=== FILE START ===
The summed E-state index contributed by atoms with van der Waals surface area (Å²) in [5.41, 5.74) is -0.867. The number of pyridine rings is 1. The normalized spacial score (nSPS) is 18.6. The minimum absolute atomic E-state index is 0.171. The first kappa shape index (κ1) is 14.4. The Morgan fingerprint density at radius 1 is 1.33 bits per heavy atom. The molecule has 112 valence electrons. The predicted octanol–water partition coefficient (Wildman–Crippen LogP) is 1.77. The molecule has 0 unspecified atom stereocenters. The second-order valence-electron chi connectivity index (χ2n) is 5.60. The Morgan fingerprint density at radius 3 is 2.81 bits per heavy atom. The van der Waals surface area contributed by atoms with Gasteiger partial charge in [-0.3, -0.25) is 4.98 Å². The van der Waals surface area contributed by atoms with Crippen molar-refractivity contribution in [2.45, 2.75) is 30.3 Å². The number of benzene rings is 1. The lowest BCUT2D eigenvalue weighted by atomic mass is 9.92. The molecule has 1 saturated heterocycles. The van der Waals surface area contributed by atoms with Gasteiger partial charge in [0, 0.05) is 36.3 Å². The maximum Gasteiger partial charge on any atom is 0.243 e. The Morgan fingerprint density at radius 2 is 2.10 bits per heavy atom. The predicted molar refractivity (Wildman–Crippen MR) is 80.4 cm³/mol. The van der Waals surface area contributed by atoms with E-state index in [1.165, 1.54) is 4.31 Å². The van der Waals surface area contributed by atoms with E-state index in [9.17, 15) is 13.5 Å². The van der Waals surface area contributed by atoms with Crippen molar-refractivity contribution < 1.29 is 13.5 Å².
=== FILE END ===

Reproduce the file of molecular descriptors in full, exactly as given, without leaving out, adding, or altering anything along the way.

The summed E-state index contributed by atoms with van der Waals surface area (Å²) in [5.41, 5.74) is -0.867. The number of pyridine rings is 1. The normalized spacial score (nSPS) is 18.6. The minimum absolute atomic E-state index is 0.171. The first kappa shape index (κ1) is 14.4. The Morgan fingerprint density at radius 1 is 1.33 bits per heavy atom. The molecule has 112 valence electrons. The predicted octanol–water partition coefficient (Wildman–Crippen LogP) is 1.77. The molecule has 0 unspecified atom stereocenters. The second-order valence-electron chi connectivity index (χ2n) is 5.60. The Morgan fingerprint density at radius 3 is 2.81 bits per heavy atom. The van der Waals surface area contributed by atoms with Gasteiger partial charge in [-0.3, -0.25) is 4.98 Å². The van der Waals surface area contributed by atoms with Crippen molar-refractivity contribution in [2.45, 2.75) is 30.3 Å². The number of benzene rings is 1. The lowest BCUT2D eigenvalue weighted by atomic mass is 9.92. The molecule has 1 saturated heterocycles. The van der Waals surface area contributed by atoms with Gasteiger partial charge in [0, 0.05) is 36.3 Å². The maximum Gasteiger partial charge on any atom is 0.243 e. The Morgan fingerprint density at radius 2 is 2.10 bits per heavy atom. The predicted molar refractivity (Wildman–Crippen MR) is 80.4 cm³/mol. The van der Waals surface area contributed by atoms with E-state index in [1.165, 1.54) is 4.31 Å². The van der Waals surface area contributed by atoms with E-state index in [9.17, 15) is 13.5 Å². The van der Waals surface area contributed by atoms with Crippen molar-refractivity contribution < 1.29 is 13.5 Å².